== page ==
Work with undergraduate student mentors

Student and faculty participate in an activity in a gymnasium

Enjoy practical skills and creative arts workshops

Student and faculty enjoying a boat ride

In the evenings, explore the natural beauty, rich culture, and history of Halifax, Nova Scotia

Why do the Humanities matter today?

The Humanities ask—and answer—the big questions about our lives. Studying the Humanities will help you develop the critical thinking and communication skills that are crucial to meaningful employment, active citizenship, and healthy relationships.

Research backs us up on this: it shows that young people who pursue studies in the Humanities have a broad and flexible skill set, allowing them to confront the unpredictable future with creativity, ingenuity, and resilience.

The Humanities encourage us to examine works of art, literature, philosophy, and political science (among others!) to assist us as we try to understand and improve our world and ourselves.

“I can say with absolute confidence that this has been one of the most life-changing experiences I have yet enjoyed.”

What will I learn?

The theme for HYP 2020 is Hindsight. It’s a cliché that “Hindsight is 20/20”, but what do we really learn from considering the past? The philosopher G.W.F. Hegel wrote, “What experience and history teaches us is that people and governments have never learned anything from history, or acted on principles deduced from it.” Thoughtful engagement with the past is key to several humanities fields ranging from literature to philosophy to history, but claims about the past can also be contentious and complicated. Whose histories do we use to understand our present, and imagine a new future?


You’ll grapple with questions such as: What does it mean to look back? What is nostalgia, and why is it so powerful? How reliable are our cultural memories? How do claims about the past unite us—or divide us—politically? How do politicians and other public figures use and abuse accounts of the past? How do we commemorate historical events in our public spaces? How can understanding history open up new cultural and political possibilities?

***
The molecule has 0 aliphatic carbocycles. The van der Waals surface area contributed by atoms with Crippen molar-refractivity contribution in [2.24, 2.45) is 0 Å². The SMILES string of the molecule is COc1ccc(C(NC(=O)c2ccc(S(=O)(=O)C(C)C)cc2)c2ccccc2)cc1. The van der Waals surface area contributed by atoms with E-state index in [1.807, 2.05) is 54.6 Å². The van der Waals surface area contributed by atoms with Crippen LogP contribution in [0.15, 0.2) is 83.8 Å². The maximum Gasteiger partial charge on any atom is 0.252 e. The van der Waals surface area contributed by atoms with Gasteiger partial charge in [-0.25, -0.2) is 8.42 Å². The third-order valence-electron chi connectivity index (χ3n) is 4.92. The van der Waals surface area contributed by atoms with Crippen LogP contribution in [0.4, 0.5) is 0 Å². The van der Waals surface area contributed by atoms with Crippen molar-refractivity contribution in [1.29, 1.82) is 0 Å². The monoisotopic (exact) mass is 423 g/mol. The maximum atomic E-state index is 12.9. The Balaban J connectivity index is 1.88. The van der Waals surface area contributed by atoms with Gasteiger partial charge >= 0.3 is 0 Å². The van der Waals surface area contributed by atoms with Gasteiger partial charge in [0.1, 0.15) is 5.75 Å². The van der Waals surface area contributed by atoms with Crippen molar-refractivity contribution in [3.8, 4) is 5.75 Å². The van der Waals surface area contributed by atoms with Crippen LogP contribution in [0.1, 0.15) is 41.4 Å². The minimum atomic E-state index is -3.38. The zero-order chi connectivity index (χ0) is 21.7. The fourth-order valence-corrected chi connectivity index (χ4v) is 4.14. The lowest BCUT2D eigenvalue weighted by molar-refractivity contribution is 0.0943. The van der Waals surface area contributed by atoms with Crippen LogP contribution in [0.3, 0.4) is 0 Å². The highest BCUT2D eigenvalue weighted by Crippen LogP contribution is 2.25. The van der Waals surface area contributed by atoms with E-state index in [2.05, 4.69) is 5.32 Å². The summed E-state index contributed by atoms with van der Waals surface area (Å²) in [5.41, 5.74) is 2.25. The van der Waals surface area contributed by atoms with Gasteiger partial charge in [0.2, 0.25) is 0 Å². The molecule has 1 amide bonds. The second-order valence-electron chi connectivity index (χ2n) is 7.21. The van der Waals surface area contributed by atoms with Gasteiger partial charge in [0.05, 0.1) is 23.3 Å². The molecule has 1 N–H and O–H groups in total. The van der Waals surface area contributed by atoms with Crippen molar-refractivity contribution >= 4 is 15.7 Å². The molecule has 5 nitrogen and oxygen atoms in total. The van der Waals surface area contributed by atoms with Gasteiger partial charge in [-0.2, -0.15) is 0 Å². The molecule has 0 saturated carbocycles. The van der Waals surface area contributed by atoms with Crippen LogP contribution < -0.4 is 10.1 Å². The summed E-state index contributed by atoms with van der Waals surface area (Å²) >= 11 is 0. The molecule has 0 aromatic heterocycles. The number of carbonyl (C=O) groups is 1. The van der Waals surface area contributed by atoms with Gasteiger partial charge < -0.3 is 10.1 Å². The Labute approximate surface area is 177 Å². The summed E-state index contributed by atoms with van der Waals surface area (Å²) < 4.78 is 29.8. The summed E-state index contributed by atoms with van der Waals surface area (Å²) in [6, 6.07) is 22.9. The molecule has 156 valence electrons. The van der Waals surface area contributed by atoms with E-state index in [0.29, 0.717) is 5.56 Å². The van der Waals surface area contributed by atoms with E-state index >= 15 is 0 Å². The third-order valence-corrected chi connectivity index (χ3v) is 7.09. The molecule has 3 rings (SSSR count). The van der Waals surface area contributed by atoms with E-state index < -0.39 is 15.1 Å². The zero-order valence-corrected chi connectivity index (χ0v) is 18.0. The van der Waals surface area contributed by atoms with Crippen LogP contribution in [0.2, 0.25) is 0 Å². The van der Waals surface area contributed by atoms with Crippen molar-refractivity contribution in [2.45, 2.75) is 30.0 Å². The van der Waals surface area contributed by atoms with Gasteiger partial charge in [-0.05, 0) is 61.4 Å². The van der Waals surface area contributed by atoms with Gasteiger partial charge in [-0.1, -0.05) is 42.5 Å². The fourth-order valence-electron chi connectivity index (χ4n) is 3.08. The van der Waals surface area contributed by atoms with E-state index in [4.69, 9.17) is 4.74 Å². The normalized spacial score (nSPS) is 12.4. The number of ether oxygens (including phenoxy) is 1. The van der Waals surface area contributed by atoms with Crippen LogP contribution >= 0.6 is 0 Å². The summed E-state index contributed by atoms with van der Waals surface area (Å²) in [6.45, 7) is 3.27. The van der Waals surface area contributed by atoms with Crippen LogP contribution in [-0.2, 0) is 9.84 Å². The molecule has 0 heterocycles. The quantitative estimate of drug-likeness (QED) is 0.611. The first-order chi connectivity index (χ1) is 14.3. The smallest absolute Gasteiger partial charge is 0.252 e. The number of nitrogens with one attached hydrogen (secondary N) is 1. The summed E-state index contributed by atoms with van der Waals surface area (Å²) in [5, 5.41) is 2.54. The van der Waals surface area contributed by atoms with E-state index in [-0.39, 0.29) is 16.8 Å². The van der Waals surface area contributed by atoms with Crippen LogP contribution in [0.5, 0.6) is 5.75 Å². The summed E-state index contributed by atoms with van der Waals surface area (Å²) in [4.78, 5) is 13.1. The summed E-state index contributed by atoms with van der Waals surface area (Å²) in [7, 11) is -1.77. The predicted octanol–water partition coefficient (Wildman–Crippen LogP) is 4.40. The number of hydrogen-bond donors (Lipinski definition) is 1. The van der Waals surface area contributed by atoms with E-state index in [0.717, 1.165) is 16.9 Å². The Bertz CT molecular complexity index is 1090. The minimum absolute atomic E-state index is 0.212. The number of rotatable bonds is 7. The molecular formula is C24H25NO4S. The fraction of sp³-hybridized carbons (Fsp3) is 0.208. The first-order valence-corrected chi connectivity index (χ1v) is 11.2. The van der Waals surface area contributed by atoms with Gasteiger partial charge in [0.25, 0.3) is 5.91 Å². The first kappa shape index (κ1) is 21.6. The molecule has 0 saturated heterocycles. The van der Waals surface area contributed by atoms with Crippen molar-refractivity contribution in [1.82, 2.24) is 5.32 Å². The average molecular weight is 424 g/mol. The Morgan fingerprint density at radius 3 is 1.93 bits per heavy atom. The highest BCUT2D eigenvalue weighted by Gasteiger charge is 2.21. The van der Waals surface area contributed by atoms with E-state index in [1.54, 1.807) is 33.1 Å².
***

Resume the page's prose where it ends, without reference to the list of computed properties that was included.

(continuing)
You’ll engage with a wide-ranging curriculum that will take you from Ancient Greece to contemporary debates about Hindsight. You’ll read epic literature and a Shakespeare play. You’ll study philosophy about the uses and abuses of the past. You’ll consider Halifax as a historical site, and think about public commemoration and memorialization. You’ll go on an expedition to an historic island in Halifax Harbour. You’ll work with professors, journalists, authors, and artists to enrich your understanding of our relationship to the past, and how the past continues to inform and shape the present.

“The HYP lectures were awesome...”

Your professors

We have assembled a lively team of scholars, authors, artists, legal experts, and advocates who will share their expertise with you and help you wrestle with the ideas and issues that inform our understanding of migration. 

About King’s

The University of King’s College is the oldest chartered university in the country, with a long and storied tradition of scholarship and education in the Humanities, as well as a vibrant partnership with our neighours at Dalhousie University. You’ll be warmly welcomed by faculty and students alike, as we pride ourselves on a collegial and collaborative learning environment. HYP will allow you to discover some of the joys of university life: you’ll stay in residence, work with upper-year students, and meet fellow HYPsters from across the country.

“I created so many memories with so many new friends that I still keep in contact today! My HYP experience is something I will remember forever.”


HYP welcomes applications from students aged 15 to 17. Application deadline is Monday June 1st, 2020.

The HYP fee is $975.00, which includes accommodation, meals, all academic activities and materials, field trips, and evening events.

• Wednesday June 10th deadline for deposit: $300

• Wednesday June 24th deadline for balance: $675

HYP is committed to accessibility and offers bursaries on the basis of financial need. Please contact us for more information.

Applicants will need to provide:

  1. Contact information: Name, address, phone number, and email address.
  2. A short written statement (max. 250 words) on why you’re interested in the theme of Hindsight.
  3. A brief letter of recommendation from a teacher, guidance counsellor, or other adult who knows you well. The letter of recommendation should be submitted by its author.

Apply online here.

Letters of recommendation can be submitted by their author here.

Contact us

Have questions? We’re happy to help! Get in touch.